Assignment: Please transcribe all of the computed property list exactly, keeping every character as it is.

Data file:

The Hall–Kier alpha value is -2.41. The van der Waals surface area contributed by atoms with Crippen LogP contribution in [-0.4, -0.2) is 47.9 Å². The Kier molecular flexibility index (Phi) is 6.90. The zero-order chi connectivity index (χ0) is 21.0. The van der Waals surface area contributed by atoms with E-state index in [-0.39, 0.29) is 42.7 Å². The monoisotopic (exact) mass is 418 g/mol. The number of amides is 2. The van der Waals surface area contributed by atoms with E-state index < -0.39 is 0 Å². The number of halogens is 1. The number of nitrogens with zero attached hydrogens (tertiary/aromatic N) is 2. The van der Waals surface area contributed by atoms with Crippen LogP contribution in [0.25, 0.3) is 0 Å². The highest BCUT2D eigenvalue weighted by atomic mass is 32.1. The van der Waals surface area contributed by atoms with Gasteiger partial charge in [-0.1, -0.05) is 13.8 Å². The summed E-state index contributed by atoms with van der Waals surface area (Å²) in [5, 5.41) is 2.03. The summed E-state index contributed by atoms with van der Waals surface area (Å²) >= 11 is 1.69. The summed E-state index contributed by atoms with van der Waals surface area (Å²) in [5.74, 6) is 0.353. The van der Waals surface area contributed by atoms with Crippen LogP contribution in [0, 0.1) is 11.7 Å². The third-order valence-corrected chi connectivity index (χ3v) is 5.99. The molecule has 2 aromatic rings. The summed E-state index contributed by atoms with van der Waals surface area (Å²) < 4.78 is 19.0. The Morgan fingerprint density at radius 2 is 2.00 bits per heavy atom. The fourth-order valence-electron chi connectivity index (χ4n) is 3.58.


The Hall–Kier alpha value is -2.41. The van der Waals surface area contributed by atoms with Crippen LogP contribution in [-0.4, -0.2) is 47.9 Å². The Kier molecular flexibility index (Phi) is 6.90. The zero-order chi connectivity index (χ0) is 21.0. The van der Waals surface area contributed by atoms with E-state index in [-0.39, 0.29) is 42.7 Å². The monoisotopic (exact) mass is 418 g/mol. The number of amides is 2. The van der Waals surface area contributed by atoms with E-state index < -0.39 is 0 Å². The number of halogens is 1. The number of nitrogens with zero attached hydrogens (tertiary/aromatic N) is 2. The van der Waals surface area contributed by atoms with Crippen LogP contribution in [0.25, 0.3) is 0 Å². The highest BCUT2D eigenvalue weighted by atomic mass is 32.1. The van der Waals surface area contributed by atoms with Gasteiger partial charge in [-0.1, -0.05) is 13.8 Å². The summed E-state index contributed by atoms with van der Waals surface area (Å²) in [5, 5.41) is 2.03. The summed E-state index contributed by atoms with van der Waals surface area (Å²) >= 11 is 1.69. The summed E-state index contributed by atoms with van der Waals surface area (Å²) in [5.74, 6) is 0.353. The van der Waals surface area contributed by atoms with Crippen LogP contribution in [0, 0.1) is 11.7 Å². The third-order valence-corrected chi connectivity index (χ3v) is 5.99. The molecule has 2 aromatic rings. The summed E-state index contributed by atoms with van der Waals surface area (Å²) < 4.78 is 19.0. The Morgan fingerprint density at radius 2 is 2.00 bits per heavy atom. The fourth-order valence-electron chi connectivity index (χ4n) is 3.58.